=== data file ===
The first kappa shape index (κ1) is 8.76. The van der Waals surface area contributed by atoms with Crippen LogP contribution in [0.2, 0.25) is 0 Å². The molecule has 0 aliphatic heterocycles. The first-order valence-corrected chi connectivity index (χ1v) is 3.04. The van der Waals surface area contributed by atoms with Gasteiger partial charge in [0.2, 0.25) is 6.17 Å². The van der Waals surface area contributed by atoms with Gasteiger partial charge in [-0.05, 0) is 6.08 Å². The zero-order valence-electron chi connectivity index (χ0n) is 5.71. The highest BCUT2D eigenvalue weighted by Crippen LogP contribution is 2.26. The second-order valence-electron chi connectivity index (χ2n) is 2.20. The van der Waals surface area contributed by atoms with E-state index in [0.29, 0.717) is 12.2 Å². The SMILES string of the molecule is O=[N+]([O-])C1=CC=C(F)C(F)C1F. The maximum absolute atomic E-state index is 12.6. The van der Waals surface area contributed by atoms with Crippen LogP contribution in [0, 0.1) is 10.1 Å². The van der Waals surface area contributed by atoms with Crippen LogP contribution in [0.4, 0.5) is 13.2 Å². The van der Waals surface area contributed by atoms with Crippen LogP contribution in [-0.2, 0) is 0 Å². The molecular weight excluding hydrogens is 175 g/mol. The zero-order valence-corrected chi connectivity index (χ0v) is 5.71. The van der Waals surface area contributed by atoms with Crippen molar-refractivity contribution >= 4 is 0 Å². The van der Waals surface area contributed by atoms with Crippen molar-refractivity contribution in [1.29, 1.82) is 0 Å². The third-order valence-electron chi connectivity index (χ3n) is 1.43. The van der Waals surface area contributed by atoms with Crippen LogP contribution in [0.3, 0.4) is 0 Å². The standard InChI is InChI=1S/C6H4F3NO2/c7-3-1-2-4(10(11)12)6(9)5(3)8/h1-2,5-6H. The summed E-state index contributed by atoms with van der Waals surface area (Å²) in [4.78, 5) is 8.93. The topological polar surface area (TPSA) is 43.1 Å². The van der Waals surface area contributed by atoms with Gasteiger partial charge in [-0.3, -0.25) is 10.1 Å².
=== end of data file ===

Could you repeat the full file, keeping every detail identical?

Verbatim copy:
The first kappa shape index (κ1) is 8.76. The van der Waals surface area contributed by atoms with Crippen LogP contribution in [0.2, 0.25) is 0 Å². The molecule has 0 aliphatic heterocycles. The first-order valence-corrected chi connectivity index (χ1v) is 3.04. The van der Waals surface area contributed by atoms with Gasteiger partial charge in [0.2, 0.25) is 6.17 Å². The van der Waals surface area contributed by atoms with Gasteiger partial charge in [-0.05, 0) is 6.08 Å². The zero-order valence-electron chi connectivity index (χ0n) is 5.71. The highest BCUT2D eigenvalue weighted by Crippen LogP contribution is 2.26. The second-order valence-electron chi connectivity index (χ2n) is 2.20. The van der Waals surface area contributed by atoms with E-state index in [0.29, 0.717) is 12.2 Å². The SMILES string of the molecule is O=[N+]([O-])C1=CC=C(F)C(F)C1F. The maximum absolute atomic E-state index is 12.6. The van der Waals surface area contributed by atoms with Crippen LogP contribution in [0, 0.1) is 10.1 Å². The van der Waals surface area contributed by atoms with Crippen LogP contribution in [0.4, 0.5) is 13.2 Å². The van der Waals surface area contributed by atoms with Crippen LogP contribution in [-0.2, 0) is 0 Å². The molecular weight excluding hydrogens is 175 g/mol. The zero-order valence-corrected chi connectivity index (χ0v) is 5.71. The van der Waals surface area contributed by atoms with Crippen molar-refractivity contribution >= 4 is 0 Å². The van der Waals surface area contributed by atoms with Crippen molar-refractivity contribution in [1.29, 1.82) is 0 Å². The third-order valence-electron chi connectivity index (χ3n) is 1.43. The van der Waals surface area contributed by atoms with Crippen LogP contribution in [0.3, 0.4) is 0 Å². The standard InChI is InChI=1S/C6H4F3NO2/c7-3-1-2-4(10(11)12)6(9)5(3)8/h1-2,5-6H. The summed E-state index contributed by atoms with van der Waals surface area (Å²) in [4.78, 5) is 8.93. The topological polar surface area (TPSA) is 43.1 Å². The van der Waals surface area contributed by atoms with Gasteiger partial charge in [-0.3, -0.25) is 10.1 Å².